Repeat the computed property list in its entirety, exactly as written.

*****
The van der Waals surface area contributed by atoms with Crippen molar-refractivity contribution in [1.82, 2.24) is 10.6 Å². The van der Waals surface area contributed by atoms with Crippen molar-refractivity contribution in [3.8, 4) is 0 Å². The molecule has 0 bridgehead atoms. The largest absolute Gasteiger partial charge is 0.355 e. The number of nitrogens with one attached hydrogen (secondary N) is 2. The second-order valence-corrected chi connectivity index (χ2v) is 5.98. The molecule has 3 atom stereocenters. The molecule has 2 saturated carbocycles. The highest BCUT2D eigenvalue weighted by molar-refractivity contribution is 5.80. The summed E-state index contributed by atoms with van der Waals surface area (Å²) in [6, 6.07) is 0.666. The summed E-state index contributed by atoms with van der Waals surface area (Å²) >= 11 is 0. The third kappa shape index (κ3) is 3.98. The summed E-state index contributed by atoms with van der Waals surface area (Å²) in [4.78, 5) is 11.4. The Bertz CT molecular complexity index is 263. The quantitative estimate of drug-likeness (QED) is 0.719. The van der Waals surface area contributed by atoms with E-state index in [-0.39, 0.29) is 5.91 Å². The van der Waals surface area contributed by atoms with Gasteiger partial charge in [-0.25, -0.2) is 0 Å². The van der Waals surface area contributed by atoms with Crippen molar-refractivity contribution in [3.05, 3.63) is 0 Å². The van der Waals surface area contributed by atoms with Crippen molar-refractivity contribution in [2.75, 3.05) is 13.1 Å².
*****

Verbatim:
The van der Waals surface area contributed by atoms with Crippen molar-refractivity contribution in [1.82, 2.24) is 10.6 Å². The van der Waals surface area contributed by atoms with Crippen molar-refractivity contribution in [3.8, 4) is 0 Å². The molecule has 0 bridgehead atoms. The largest absolute Gasteiger partial charge is 0.355 e. The number of nitrogens with one attached hydrogen (secondary N) is 2. The second-order valence-corrected chi connectivity index (χ2v) is 5.98. The molecule has 3 atom stereocenters. The molecule has 2 saturated carbocycles. The highest BCUT2D eigenvalue weighted by molar-refractivity contribution is 5.80. The summed E-state index contributed by atoms with van der Waals surface area (Å²) in [6, 6.07) is 0.666. The summed E-state index contributed by atoms with van der Waals surface area (Å²) >= 11 is 0. The third kappa shape index (κ3) is 3.98. The summed E-state index contributed by atoms with van der Waals surface area (Å²) in [4.78, 5) is 11.4. The Bertz CT molecular complexity index is 263. The quantitative estimate of drug-likeness (QED) is 0.719. The van der Waals surface area contributed by atoms with E-state index in [-0.39, 0.29) is 5.91 Å². The van der Waals surface area contributed by atoms with Gasteiger partial charge in [-0.25, -0.2) is 0 Å². The van der Waals surface area contributed by atoms with Crippen molar-refractivity contribution in [3.05, 3.63) is 0 Å². The van der Waals surface area contributed by atoms with Crippen molar-refractivity contribution in [2.75, 3.05) is 13.1 Å².